Maybe your weight has crept up, and your doctor wants you to shed some pounds. Or you’ve lost some weight, but those last stubborn pounds refuse to come off.
Don’t let these 10 common mistakes sabotage your success:
“A new study shows that weight loss success goes up with shorter-term goals,” says Kristin Kirkpatrick, MS, RD, LD.
“Instead of trying to lose 100 pounds in one year, aim for 5 pounds in the next month. Then savor your achievement.”
“Diets that focus on eating just one or two foods — like cabbage only or rice only — won’t succeed in the long run,” says medical weight management expert Karen Cooper, DO.
Quick fixes, often involving diet products, won’t bring long-term success. “Drinking shakes for five weeks so you can lose weight for a wedding simply isn’t sustainable,” says Ms. Kirkpatrick.
With liquid diets, you’re either not getting the right nutrients or you’re getting too many other things, depending on what you’re using and for how long.
“It’s OK to substitute a meal with a protein shake or a smoothie that isn’t high in sugar on occasion,” says Dr. Cooper. “But if you continue this pattern for a long time, it w on’t provide all the nutrients and energy your body needs.”
Similarly, cutting out whole food groups, like carbs, is a mistake. “You need carbs to fuel your brain,” says Ms. Kirkpatrick. “Most people can’t get used to eating extremely low-carb diets that are high in fat and high in protein.”
“Stop trying to use guilt to help you lose weight,” says psychologist Susan Albers, PsyD, an expert on mindful eating. “When you feel like you’re doing things ‘wrong’ or ‘bad,’ you’re likely to give up completely.”
In fact, research shows guilt about your weight can actually boomerang and promote weight gain.
Encouragement, support and positive thoughts are what help you lose weight, she stresses.
During weight loss, you need to take in enough essential nutrients to support your body and allow it to thrive.
“When you skip meals, you’re robbing your body of these essential nutrients,” says Dr. Cooper. “And if you only eat one meal per day, you very often eat more than you realize. This may promote weight gain instead of weight loss.”
What about very low-calorie diets (VLCDs)? Some call for eating just 800 to 1,000 calories per day.
Diets providing fewer than 1,200 calories per day may require medical supervision. “Eating such a small amount of food requires extra support in the form of vitamins, minerals and/or blood tests to make sure no deficiencies occur,” Dr. Cooper explains.
“Too often, people use the scale as a weapon — not as a tool. They become obsessed with one number,” says Dr. Albers.
At the end of the day, feeling good and fitting into your clothes well are the best measures of weight loss.
If you must weigh yourself, use a range rather than focusing on one number. “Be flexible,” she advises. “Give yourself a break. Expect to see ups and downs — it’s natural.”
If you love to exercise at high intensity (70 to 90 percent of your maximum heart rate), be careful not to overdo it.
“High-intensity interval training (HIIT) should be done no more than two or three days per week,” notes exercise physiologist Katie Lawton, MEd, ATC.
Not giving your body enough time to recover from HIIT workouts will backfire, especially when you’re on a low-calorie diet.
“If your body doesn’t get enough fuel for the workout, it can actually store fat and burn protein,” she explains. “As muscle depletes, your metabolism slows down, making it even more difficult to maintain your weight loss. That’s why some people regain their weight, plus some.”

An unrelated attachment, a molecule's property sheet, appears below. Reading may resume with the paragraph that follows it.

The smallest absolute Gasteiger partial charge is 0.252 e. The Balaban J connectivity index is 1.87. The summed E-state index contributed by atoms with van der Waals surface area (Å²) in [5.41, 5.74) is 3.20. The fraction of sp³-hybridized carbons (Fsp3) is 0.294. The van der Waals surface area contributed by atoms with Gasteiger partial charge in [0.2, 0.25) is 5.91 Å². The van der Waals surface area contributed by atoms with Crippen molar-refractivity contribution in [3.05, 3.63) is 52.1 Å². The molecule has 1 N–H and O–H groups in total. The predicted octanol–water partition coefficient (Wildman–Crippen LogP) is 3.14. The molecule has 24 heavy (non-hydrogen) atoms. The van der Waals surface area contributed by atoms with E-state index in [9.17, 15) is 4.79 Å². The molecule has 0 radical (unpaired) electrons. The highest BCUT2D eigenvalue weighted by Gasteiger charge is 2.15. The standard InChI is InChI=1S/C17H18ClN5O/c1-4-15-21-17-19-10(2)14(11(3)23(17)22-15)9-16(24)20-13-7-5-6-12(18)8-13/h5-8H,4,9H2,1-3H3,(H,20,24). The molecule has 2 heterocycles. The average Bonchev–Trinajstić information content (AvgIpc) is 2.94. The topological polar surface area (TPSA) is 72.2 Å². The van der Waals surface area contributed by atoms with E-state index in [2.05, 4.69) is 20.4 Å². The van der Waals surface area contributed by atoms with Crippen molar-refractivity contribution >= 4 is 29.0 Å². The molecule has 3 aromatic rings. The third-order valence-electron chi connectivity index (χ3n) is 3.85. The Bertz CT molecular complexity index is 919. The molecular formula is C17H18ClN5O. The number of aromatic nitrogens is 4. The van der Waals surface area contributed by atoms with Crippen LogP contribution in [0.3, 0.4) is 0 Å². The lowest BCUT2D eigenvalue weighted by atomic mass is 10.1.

Other fallout from excessive exercise? It can suppress your immune system, making you more susceptible to injury, and hinder your athletic performance.
Exercising in a track suit and routine visits to the sauna after workouts are also counterproductive.
The few extra pounds you shed come from water weight, says Dr. Cooper.
“It’s not good for your body to sweat excessively over a short period of time,” she notes. “You lose electrolytes, and key vitamins and minerals.”
Drinking lots of water is great if you’re thirsty and your body needs it.
“But too much water can cause a condition in which your sodium levels are lower than normal. This can lead to a seizure disorder, coma or even death,” says Dr. Cooper.
Typically, 64 ounces of water per day are sufficient — unless your body tells you it needs more, she says. Pay attention to when you’re thirsty. It’s a good indicator of how much water to drink.
“If you’re in a warm climate or working up a sweat while exercising, you’ll likely need more water to satisfy your body’s need for hydration,” she says.
Some people may resort to using laxatives or making themselves vomit to get rid of extra calories they’ve consumed.
“This can be quite harmful to your heart, digestive system, teeth and gums,” says Dr. Cooper. “It is not a healthy way to lose weight.”
If you’re like many people, you focus on limiting calories to lose weight. But that alone won’t help you achieve your goal weight.
“What kind of physical activities are you doing?” asks Ms. Kirkpatrick. “How’s your stress level? How’s your sleep?” High stress and little sleep can affect the hormones that control appetite and lead to overeating, she says.
Pay attention to your lifestyle habits — they’ll contribute to a healthy weight.
“My main advice? Ditch dieting immediately. Not only does it mess with your metabolism. It also reduces your quality of life,” says Dr. Albers. “Diets create a dysfunctional relationship with foods that is hard to undo.”
Instead, focus on foods that make your body feel good. Take steps to reduce stress. Practice good sleep habits. Find opportunities to move that promote your health and bring you joy.
You’ll feel a whole lot better.